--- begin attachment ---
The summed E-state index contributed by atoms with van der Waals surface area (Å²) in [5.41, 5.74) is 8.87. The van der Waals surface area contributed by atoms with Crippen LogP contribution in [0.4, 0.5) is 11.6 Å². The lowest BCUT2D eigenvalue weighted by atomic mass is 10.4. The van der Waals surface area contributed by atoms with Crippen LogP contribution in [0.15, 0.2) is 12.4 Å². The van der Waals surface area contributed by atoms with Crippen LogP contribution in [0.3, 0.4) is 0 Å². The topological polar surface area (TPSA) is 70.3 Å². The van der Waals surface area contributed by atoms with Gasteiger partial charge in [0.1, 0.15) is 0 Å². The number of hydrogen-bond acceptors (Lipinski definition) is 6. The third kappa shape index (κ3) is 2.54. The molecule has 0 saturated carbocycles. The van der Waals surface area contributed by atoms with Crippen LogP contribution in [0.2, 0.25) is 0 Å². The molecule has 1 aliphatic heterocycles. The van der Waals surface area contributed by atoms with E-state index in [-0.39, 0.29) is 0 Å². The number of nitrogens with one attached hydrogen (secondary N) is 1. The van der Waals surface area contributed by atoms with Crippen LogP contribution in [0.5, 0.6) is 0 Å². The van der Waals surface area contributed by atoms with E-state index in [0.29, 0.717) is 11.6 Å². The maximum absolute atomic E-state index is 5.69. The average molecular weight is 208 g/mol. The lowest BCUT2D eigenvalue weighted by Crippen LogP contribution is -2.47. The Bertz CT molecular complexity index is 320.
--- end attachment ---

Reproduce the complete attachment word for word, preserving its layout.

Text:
The summed E-state index contributed by atoms with van der Waals surface area (Å²) in [5.41, 5.74) is 8.87. The van der Waals surface area contributed by atoms with Crippen LogP contribution in [0.4, 0.5) is 11.6 Å². The lowest BCUT2D eigenvalue weighted by atomic mass is 10.4. The van der Waals surface area contributed by atoms with Crippen LogP contribution in [0.15, 0.2) is 12.4 Å². The van der Waals surface area contributed by atoms with Crippen LogP contribution in [0.3, 0.4) is 0 Å². The topological polar surface area (TPSA) is 70.3 Å². The van der Waals surface area contributed by atoms with Gasteiger partial charge in [0.1, 0.15) is 0 Å². The number of hydrogen-bond acceptors (Lipinski definition) is 6. The third kappa shape index (κ3) is 2.54. The molecule has 0 saturated carbocycles. The van der Waals surface area contributed by atoms with Crippen LogP contribution in [0.2, 0.25) is 0 Å². The molecule has 1 aliphatic heterocycles. The van der Waals surface area contributed by atoms with E-state index in [-0.39, 0.29) is 0 Å². The number of nitrogens with one attached hydrogen (secondary N) is 1. The van der Waals surface area contributed by atoms with Crippen LogP contribution in [0.5, 0.6) is 0 Å². The van der Waals surface area contributed by atoms with E-state index in [0.29, 0.717) is 11.6 Å². The maximum absolute atomic E-state index is 5.69. The average molecular weight is 208 g/mol. The lowest BCUT2D eigenvalue weighted by Crippen LogP contribution is -2.47. The Bertz CT molecular complexity index is 320.